Supporting Children Anxious about Coronavirus

4.8.2020

The information below comes the Behavoiral Health Consultants, LLC, located at 3018 Dixwell Avenue, Hamden, CT 06518.  They are offering advice on the approach to children who may be anxious during this COVID-19 Pandemic.

 

Supporting Children Anxious about Coronavirus

During times of crisis, including the recent public health concerns about COVID-19 (Coronavirus), it is natural for our anxieties to rise. Parents, who may be feeling unsettled themselves, are asking how they can help their children and teens during this time of uncertainty. Children look to adults to determine how to respond to a crisis, so it is important that parents and guardians model self-care and healthy coping skills. It is also essential that caregivers reassure children that we will protect them and do whatever is necessary to keep the family healthy and safe.

Children, like everyone, respond to stress in different ways. You know your child best and can be on the lookout for changes in mood or behavior. The Centers for Disease Control (CDC) has excellent information on common behavioral changes in children and the things that you can do to support them through this current public health situation.  Click here for further information from two different CDC websites:  CDC.gov and CDC. gov

The following are things that you can do proactively to support your children:

  • Be calm. Even if you are feeling tense, try to speak with your children as calmly as possible. This will set the tone for ongoing conversations.

  • Be Available. Make sure to check in with your child about how they are feeling. Help them express their feelings and to sort through the influx of information.

  • Be honest. Your children are hearing information from multiple sources (media, friends) and much of this information is inaccurate or out of context. Arm yourself with the facts and, as appropriate, share this information with your child (keeping in mind their age and maturity level). Be mindful of limiting your children’s exposure to the news on television and social media.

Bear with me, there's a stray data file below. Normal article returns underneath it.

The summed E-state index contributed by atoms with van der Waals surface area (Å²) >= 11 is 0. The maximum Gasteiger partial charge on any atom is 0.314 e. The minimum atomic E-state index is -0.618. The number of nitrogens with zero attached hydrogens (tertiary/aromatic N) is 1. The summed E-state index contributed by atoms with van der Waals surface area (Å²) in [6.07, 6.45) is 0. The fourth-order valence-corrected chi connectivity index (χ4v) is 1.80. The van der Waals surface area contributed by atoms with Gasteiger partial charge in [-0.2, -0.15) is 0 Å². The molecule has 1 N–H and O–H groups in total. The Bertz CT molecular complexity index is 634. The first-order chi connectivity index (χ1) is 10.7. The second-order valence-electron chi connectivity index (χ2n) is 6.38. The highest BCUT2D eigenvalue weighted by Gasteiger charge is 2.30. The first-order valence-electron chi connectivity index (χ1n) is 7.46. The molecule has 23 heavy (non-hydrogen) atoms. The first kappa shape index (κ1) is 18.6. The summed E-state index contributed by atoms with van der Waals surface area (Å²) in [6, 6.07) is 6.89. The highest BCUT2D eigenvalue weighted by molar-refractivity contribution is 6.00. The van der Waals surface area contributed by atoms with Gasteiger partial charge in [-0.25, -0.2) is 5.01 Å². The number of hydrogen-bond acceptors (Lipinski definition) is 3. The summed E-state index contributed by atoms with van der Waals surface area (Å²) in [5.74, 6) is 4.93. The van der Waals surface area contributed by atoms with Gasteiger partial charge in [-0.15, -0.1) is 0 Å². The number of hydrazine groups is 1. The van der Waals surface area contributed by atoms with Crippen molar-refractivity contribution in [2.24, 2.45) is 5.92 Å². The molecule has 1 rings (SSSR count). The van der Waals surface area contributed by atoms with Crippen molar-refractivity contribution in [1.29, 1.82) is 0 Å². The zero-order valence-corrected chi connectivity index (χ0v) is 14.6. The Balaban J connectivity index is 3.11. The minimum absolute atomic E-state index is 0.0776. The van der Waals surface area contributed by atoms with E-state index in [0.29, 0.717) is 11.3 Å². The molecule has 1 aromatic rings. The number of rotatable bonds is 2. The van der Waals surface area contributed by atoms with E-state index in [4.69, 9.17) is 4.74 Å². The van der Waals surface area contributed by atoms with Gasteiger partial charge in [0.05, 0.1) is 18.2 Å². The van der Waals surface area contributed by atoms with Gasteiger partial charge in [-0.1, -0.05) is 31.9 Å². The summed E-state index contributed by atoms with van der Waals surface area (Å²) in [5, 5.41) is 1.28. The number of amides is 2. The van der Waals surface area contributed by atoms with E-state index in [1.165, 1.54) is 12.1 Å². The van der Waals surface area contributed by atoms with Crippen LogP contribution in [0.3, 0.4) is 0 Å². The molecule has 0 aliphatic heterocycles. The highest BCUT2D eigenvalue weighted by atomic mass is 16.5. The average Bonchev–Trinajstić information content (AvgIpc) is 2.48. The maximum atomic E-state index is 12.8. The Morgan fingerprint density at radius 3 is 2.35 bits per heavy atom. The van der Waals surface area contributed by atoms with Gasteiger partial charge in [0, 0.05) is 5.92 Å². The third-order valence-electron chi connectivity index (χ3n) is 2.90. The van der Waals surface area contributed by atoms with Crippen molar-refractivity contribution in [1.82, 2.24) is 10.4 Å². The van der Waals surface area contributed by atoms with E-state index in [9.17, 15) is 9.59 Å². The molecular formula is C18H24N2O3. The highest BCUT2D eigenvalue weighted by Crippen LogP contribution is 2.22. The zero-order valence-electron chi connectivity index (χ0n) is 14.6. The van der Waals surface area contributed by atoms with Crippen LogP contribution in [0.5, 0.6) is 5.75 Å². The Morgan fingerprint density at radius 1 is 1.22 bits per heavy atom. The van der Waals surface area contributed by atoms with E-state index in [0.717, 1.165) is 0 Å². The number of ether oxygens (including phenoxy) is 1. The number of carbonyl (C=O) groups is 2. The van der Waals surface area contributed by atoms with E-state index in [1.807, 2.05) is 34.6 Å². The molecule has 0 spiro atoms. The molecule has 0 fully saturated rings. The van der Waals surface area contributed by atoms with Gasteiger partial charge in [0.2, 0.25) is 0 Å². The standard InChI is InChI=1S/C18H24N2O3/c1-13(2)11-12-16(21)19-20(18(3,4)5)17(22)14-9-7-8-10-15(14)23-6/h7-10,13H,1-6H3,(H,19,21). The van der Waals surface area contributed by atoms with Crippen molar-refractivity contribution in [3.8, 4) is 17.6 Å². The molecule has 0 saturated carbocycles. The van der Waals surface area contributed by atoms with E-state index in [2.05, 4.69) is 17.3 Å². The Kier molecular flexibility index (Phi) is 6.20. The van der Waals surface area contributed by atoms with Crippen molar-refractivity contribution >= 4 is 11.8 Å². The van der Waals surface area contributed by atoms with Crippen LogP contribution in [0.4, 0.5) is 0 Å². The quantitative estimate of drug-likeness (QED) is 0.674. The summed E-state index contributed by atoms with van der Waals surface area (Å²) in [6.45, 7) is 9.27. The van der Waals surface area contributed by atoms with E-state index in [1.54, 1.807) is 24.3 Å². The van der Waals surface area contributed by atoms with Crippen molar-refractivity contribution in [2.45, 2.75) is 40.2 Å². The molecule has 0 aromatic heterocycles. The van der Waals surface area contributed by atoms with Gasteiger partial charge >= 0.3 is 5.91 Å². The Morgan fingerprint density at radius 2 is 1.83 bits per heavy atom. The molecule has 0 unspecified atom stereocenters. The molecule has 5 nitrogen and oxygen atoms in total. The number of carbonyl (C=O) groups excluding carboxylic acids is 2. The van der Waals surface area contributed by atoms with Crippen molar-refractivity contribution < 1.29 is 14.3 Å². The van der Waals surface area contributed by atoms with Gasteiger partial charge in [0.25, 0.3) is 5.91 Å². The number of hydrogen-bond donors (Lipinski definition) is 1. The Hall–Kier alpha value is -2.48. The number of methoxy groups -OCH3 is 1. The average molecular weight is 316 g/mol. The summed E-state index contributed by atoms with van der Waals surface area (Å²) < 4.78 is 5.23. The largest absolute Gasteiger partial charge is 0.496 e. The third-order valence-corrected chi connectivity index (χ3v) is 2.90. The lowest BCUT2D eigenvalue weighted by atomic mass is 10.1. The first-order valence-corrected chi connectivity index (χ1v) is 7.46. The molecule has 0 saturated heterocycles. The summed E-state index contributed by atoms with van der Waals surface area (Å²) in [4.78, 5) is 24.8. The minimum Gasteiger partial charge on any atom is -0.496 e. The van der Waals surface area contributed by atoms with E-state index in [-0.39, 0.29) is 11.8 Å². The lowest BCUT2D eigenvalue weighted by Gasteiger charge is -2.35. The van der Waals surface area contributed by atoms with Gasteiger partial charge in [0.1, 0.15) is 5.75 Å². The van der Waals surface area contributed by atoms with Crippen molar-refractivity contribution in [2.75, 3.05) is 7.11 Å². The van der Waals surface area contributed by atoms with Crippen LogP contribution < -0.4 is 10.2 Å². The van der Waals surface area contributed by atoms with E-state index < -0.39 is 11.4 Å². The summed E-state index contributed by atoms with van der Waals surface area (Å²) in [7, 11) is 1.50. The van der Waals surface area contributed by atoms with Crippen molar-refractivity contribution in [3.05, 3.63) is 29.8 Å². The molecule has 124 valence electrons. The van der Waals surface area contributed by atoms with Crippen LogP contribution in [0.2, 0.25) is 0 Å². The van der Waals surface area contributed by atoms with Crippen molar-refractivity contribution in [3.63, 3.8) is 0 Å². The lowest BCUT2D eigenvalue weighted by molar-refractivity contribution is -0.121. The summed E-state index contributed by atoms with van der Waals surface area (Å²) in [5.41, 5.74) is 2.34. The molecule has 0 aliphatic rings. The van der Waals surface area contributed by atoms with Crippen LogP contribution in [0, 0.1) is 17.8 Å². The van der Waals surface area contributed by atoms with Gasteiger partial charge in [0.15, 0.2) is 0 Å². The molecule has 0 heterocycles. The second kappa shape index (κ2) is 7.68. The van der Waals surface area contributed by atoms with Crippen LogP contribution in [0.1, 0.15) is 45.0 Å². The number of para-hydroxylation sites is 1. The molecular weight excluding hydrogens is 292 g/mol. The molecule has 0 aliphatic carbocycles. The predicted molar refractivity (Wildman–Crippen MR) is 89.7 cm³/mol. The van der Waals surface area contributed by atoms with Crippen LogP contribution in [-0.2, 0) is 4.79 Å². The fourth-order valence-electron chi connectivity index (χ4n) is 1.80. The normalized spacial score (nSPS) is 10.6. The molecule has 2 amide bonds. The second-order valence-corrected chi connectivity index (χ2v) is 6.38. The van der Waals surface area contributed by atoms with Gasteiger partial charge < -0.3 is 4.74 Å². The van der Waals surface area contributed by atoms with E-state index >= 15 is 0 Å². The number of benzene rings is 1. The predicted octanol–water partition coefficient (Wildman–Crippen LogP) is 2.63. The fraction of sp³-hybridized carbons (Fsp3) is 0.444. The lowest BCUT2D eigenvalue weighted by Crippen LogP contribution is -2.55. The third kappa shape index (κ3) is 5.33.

• Offer guidance. Be available as a resource to your children. Talk about wanting to see friends and family, and about managing new virtual school routines.

  • Provide structure. Create a schedule for learning as well as fun and relaxation. The weather is starting to get warmer, and the days longer, so be sure to get outside for a walk or to play. Keeping your family busy will help alleviate stress and will provide an outlet for the release of physical, emotional and cognitive energy. As we all practice “physical distancing,” keeping your kids busy will be different than normal. 

  • As parents and guardians, you will also need a break. Many of us now need to work from home while also caring for our families. Be sure to reach out to other parents in your community and beyond to find out what they are doing and to share ideas and resources. Just because we are distancing ourselves from others, it does not mean that we need to be disconnected.

As we figure out how to keep our families and communities healthy, we need to be mindful of not scaring and overwhelming children. Working together for the greater good will help all of us weather this storm.

 

 


4/7/2020
Suggestions for Children Home From School
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4/17/2020
Lactation and COVID-19
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